Does your microwave turn on and appear to run its heating cycle only for you to open it up at the ding to find cold food? Certainly the most frustrating of situations, but actually it is really quite good news in a way. If a microwave were to just not run at all, it could be any manner of problems. However, a microwave that does run but doesn’t produce any heat can direct you to a more narrow list of potential problems.
Before we begin, you should highly consider leaving microwave repair to a trained professional. Unlike other appliances, a microwave can still hold a deadly charge when unplugged. The capacitors will need to be discharged and not everyone is comfortable doing that. In many repairs, you won’t be near the capacitors, but unfortunately, this repair will have you working directly near them and discharge will be necessary.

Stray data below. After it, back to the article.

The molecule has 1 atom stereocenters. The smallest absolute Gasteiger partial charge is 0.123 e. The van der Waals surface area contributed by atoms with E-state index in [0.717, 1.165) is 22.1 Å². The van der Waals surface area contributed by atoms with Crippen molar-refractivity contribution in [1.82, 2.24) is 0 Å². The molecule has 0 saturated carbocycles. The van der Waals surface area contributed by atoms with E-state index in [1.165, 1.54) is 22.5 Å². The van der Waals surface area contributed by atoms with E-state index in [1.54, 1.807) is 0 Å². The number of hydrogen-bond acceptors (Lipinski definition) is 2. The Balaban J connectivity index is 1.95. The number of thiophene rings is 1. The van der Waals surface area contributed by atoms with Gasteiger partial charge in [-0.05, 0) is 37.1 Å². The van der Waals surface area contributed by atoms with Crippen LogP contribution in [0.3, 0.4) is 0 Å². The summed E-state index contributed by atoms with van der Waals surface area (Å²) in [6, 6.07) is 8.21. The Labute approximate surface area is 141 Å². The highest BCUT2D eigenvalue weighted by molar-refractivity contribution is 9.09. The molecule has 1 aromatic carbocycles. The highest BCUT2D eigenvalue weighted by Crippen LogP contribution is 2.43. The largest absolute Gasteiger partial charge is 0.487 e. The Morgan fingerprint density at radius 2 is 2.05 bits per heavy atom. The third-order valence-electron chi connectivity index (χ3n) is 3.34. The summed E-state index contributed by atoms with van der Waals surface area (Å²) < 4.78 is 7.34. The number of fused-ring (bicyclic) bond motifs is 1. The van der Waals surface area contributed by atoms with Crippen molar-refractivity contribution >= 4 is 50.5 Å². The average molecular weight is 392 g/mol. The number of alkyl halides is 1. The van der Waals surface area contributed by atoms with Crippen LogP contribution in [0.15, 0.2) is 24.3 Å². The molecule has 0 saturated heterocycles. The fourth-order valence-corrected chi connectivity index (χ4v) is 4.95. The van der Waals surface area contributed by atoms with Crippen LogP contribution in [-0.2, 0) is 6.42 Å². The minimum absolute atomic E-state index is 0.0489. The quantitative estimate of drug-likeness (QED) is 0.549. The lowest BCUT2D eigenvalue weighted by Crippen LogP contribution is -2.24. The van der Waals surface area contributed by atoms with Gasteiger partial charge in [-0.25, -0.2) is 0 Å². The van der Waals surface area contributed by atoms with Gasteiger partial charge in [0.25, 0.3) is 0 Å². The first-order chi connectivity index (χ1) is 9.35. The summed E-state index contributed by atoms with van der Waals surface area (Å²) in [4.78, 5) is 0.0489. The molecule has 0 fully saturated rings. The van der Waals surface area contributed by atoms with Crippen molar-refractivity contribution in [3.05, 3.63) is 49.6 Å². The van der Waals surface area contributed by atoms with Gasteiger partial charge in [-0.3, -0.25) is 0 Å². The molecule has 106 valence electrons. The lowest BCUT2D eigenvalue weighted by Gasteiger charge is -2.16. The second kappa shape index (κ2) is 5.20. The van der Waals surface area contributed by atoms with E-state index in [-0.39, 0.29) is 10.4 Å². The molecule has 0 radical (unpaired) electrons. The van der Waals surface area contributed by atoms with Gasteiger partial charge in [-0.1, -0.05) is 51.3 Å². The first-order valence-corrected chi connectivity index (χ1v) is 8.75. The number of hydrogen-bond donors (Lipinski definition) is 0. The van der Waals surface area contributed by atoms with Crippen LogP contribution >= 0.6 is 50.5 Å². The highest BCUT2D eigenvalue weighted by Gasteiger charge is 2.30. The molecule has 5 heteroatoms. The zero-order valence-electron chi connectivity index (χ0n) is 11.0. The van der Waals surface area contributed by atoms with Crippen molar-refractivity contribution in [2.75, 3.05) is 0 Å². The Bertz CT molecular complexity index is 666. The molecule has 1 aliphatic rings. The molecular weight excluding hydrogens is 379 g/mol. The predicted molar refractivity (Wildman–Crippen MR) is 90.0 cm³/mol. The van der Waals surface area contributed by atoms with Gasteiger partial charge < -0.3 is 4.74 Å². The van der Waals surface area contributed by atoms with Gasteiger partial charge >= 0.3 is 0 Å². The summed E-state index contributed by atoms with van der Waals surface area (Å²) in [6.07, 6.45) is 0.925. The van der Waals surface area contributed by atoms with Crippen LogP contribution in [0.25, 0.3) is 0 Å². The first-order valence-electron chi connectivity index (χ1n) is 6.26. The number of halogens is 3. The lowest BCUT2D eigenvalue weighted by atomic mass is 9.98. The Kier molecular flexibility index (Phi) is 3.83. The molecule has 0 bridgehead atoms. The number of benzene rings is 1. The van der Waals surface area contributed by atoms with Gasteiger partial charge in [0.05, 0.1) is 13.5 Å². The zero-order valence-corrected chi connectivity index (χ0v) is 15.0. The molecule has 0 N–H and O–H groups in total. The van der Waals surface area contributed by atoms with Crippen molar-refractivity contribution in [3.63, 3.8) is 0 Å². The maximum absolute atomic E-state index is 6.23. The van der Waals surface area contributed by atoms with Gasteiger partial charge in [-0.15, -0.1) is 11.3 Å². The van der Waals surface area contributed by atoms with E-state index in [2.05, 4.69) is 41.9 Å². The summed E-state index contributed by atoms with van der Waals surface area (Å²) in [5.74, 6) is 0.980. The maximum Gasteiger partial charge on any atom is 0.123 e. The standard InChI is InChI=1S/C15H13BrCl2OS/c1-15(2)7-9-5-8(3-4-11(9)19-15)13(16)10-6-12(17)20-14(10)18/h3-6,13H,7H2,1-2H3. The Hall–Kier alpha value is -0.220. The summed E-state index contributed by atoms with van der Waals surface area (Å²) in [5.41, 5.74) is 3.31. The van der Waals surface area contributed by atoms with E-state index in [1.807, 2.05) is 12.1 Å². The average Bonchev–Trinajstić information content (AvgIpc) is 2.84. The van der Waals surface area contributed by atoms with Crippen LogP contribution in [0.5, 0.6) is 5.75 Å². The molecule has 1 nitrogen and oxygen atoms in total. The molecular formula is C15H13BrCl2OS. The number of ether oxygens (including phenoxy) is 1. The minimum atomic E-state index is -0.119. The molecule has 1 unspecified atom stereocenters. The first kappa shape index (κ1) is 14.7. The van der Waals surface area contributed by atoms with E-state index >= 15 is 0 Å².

If your microwave is not producing heat, there are three primary culprits in the high voltage area of the average microwave.
- Diode – Microwaves use capacitors to double the voltage in order to work. As such, if a diode is burnt out, it may still have the voltage to run, but not the voltage to produce heat. Luckily, you can spot a burnt-out diode easily as it looks like a burnt spot.
- Door Switch – A microwave uses not just one door switch, but a series of them that are set to go off in a certain order to protect you. Unfortunately, if one door switch in the cycle goes faulty, the microwave may run, but it may prevent the heat from kicking in.
- Magnetron – This can be the most dangerous situation. If your magnetron has gone out, it will not be able to produce heat. However, this also means that the capacitors are staying charged for a long period of time and this is dangerous. If you have troubleshot the other issues and believe it is the magnetron, this is definitely a job for a professional. Furthermore, as a magnetron replacement can be so expensive, it may be more cost-effective to get a new microwave instead.